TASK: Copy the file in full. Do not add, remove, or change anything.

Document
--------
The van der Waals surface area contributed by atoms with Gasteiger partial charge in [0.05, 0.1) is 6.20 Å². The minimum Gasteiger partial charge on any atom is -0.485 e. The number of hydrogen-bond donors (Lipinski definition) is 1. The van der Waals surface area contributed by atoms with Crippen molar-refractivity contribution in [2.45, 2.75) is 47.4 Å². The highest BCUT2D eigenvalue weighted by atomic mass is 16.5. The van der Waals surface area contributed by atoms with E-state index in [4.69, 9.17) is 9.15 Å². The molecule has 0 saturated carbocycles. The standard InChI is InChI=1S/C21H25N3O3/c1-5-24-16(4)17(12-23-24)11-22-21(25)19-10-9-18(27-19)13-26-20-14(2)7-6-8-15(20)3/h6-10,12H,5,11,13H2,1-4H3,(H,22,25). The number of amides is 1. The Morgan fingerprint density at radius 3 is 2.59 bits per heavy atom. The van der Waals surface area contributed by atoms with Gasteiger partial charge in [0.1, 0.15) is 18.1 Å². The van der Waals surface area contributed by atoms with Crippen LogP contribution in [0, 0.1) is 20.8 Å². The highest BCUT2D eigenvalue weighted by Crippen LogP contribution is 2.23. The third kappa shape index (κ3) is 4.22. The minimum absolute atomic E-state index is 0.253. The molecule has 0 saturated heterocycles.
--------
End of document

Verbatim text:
The van der Waals surface area contributed by atoms with Gasteiger partial charge in [0.05, 0.1) is 6.20 Å². The minimum Gasteiger partial charge on any atom is -0.485 e. The number of hydrogen-bond donors (Lipinski definition) is 1. The van der Waals surface area contributed by atoms with Crippen molar-refractivity contribution in [2.45, 2.75) is 47.4 Å². The highest BCUT2D eigenvalue weighted by atomic mass is 16.5. The van der Waals surface area contributed by atoms with E-state index in [4.69, 9.17) is 9.15 Å². The molecule has 0 saturated carbocycles. The standard InChI is InChI=1S/C21H25N3O3/c1-5-24-16(4)17(12-23-24)11-22-21(25)19-10-9-18(27-19)13-26-20-14(2)7-6-8-15(20)3/h6-10,12H,5,11,13H2,1-4H3,(H,22,25). The number of amides is 1. The Morgan fingerprint density at radius 3 is 2.59 bits per heavy atom. The van der Waals surface area contributed by atoms with Gasteiger partial charge in [0.1, 0.15) is 18.1 Å². The van der Waals surface area contributed by atoms with Crippen LogP contribution in [0, 0.1) is 20.8 Å². The highest BCUT2D eigenvalue weighted by Crippen LogP contribution is 2.23. The third kappa shape index (κ3) is 4.22. The minimum absolute atomic E-state index is 0.253. The molecule has 0 saturated heterocycles.